“The concept of a national literature is a modern phenomenon, produced by the rise of the European nations to self-consciousness during the later stages of the Renaissance. The European idea of a national literature comes well after such literatures have taken definite shape. The historians of national literatures in nineteenth-century Europe could define the nation’s literature as the expression of a character that might be described as national.”

The creation of a national literature is no cosmic accident. According to Davidson, “the existence of such a literature depended upon certain conditions: one language, one race, a definite cultural homogeneity–intellectual leadership associated with the cen­tralizing presence of a capital like Paris or London, and a long period of growth under aristocratic and learned guidance–and a second period of critical and retrospective exploration of the cultural tradi­tion.”

We can have, we do have, a national American literature, but not in the European sense, because we have not fulfilled the European conditions. One language we do have, and the rough cultural homogeneity that originates in our basic racial stock. But in the midst of our nation-making we both expanded into the West and received mixed popula­tion-elements that are still far from perfectly fused. Thus we cut ourselves off from all immediate pros­pect of achieving the kind of unity that in Europe has produced national literatures.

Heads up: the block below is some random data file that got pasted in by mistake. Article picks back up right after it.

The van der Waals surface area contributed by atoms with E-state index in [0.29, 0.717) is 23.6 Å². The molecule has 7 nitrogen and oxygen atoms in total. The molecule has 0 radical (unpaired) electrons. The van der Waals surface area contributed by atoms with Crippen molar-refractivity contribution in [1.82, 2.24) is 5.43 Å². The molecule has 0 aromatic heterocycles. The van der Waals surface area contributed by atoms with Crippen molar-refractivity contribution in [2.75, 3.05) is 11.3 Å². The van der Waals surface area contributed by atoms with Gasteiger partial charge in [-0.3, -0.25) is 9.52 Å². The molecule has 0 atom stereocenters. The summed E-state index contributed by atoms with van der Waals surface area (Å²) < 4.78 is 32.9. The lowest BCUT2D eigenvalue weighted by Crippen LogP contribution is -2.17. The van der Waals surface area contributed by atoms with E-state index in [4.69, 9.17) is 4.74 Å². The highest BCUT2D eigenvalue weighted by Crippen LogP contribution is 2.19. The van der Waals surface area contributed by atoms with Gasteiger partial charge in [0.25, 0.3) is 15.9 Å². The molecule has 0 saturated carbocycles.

We are a heterogeneous people, who in sheer consistency of democratic principle have learned to tolerate a mix­ture of religions and races, and not even the levelling power of an industrial system has been able to efface the resulting diversities. But to increase the difficulty, these diversities have shown a tendency to concen­trate within geographic areas, which we call sections or regions. Finally, we have no centre. No one city, for us, combines the functions of an economic and political capital with those of an intellectual capital. Never have we been of one mind nationally.

Davidson concludes, “The function of a region is to endow the American artist with character and purpose. He is born of a region. He will deny its parenthood to his own hurt. Without its background he is a homeless exile in the wilderness of modern life.” It is the nation’s responsibility to “conserve and cherish” what the regional artist organically creates and “surely never by precept or example to delude us into thinking that a novel about a plough­boy is only a regional curiosity, but a novel about a bellboy, a national masterpiece.”